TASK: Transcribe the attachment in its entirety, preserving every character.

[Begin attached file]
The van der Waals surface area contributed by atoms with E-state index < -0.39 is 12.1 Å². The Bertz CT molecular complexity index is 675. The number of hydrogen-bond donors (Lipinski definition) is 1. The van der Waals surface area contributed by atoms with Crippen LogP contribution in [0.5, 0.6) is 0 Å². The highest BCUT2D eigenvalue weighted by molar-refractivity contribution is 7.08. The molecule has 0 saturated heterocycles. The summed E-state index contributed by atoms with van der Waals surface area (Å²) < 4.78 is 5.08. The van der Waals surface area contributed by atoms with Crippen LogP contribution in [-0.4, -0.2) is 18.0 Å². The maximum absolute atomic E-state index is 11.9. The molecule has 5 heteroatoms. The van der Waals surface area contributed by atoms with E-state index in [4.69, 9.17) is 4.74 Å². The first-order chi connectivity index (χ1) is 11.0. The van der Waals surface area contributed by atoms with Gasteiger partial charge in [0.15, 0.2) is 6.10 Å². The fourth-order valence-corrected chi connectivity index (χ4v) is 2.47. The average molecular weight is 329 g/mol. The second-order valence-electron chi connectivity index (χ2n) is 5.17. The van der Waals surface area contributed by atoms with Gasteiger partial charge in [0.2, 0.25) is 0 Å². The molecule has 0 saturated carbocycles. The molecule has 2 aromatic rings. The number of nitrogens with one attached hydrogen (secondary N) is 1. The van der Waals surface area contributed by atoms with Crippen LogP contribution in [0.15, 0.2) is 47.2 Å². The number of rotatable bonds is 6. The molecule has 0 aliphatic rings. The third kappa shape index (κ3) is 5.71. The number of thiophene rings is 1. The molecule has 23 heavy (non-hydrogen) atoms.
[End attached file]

The van der Waals surface area contributed by atoms with E-state index < -0.39 is 12.1 Å². The Bertz CT molecular complexity index is 675. The number of hydrogen-bond donors (Lipinski definition) is 1. The van der Waals surface area contributed by atoms with Crippen LogP contribution in [0.5, 0.6) is 0 Å². The highest BCUT2D eigenvalue weighted by molar-refractivity contribution is 7.08. The molecule has 0 saturated heterocycles. The summed E-state index contributed by atoms with van der Waals surface area (Å²) < 4.78 is 5.08. The van der Waals surface area contributed by atoms with Crippen LogP contribution in [-0.4, -0.2) is 18.0 Å². The maximum absolute atomic E-state index is 11.9. The molecule has 5 heteroatoms. The van der Waals surface area contributed by atoms with E-state index in [4.69, 9.17) is 4.74 Å². The first-order chi connectivity index (χ1) is 11.0. The van der Waals surface area contributed by atoms with Gasteiger partial charge in [0.15, 0.2) is 6.10 Å². The fourth-order valence-corrected chi connectivity index (χ4v) is 2.47. The average molecular weight is 329 g/mol. The second-order valence-electron chi connectivity index (χ2n) is 5.17. The van der Waals surface area contributed by atoms with Gasteiger partial charge in [0.2, 0.25) is 0 Å². The molecule has 0 saturated carbocycles. The molecule has 2 aromatic rings. The number of nitrogens with one attached hydrogen (secondary N) is 1. The van der Waals surface area contributed by atoms with Crippen LogP contribution in [0.15, 0.2) is 47.2 Å². The number of rotatable bonds is 6. The molecule has 0 aliphatic rings. The third kappa shape index (κ3) is 5.71. The number of thiophene rings is 1. The molecule has 23 heavy (non-hydrogen) atoms.